Delving deeper into the score, Wobani Imperial Labor Camp is a short track that begins quietly with just a horn solo, after which the full orchestra joins in. The track Truth Goes Both Ways starts very strongly and has a nice variation of the Force theme in it from the original trilogy. In When Has Become Now the “dark side” theme gets a nice exposure. Obviously, this is a march as it should be in a Star Wars movie. Jedha City Ambush shows very nicely how an action scene can still sound very melodic. Star-Dust is a rare treat: a very simple and beautiful piano piece played among all violence typical of Star Wars music. The piano is an instrument rarely used in this score, adding an extra dimension to this piece.

Confrontation on Eadu is the longest track on the score. It starts very slow but halfway the track it gathers pace with a tight rhythm. Towards the end nice long emotional lines sweep into a grand finale. Next up is the dark track Krennic’s Aspirations. The music makes it very clear that the dark side of the force is involved in this scene. John Williams’ theme is incorporated here very nicely. The track Rogue One is a good example of how Giacchino writes his Star Wars music: the theme sounds very familiar, yet still slightly different. The two tracks The Master Switch and Your Father Would Be Proud are played during very emotional moments in the movie. To give it even more emotion a choir was added for the final touch. Hope is the last track of the movie before the finale theme, a classic by John Williams, starts. Sadly, this is not found on the soundtrack. The title would suggest that it is a “All is well that ends well” moment, but the track just sounds very dark and smells of death and destruction which fits very well with the accompanying scene in the movie.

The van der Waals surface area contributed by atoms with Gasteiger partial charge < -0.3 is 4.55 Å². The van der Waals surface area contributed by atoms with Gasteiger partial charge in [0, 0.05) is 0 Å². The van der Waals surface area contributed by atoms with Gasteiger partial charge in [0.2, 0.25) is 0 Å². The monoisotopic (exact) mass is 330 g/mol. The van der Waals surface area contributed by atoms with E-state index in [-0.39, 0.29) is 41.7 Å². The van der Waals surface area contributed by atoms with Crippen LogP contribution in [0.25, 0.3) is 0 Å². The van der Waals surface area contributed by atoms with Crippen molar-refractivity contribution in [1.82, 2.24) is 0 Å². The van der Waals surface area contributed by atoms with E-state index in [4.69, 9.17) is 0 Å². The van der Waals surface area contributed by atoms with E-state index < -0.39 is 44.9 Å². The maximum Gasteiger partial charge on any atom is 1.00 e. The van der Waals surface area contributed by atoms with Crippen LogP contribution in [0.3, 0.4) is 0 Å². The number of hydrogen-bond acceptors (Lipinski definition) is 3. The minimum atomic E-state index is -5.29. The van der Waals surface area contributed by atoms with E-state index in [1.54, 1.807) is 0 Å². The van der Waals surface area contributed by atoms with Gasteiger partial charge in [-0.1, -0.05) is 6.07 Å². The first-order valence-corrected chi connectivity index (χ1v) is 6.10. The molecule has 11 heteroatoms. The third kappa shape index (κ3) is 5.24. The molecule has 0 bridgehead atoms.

The soundtrack ends with three suites that Giacchino wrote for the movie: Jyn Erso & Hope Suite, The Imperial Suite and Guardians of the Whills Suite. All three are fantastic and I can not wait to hear them performed live.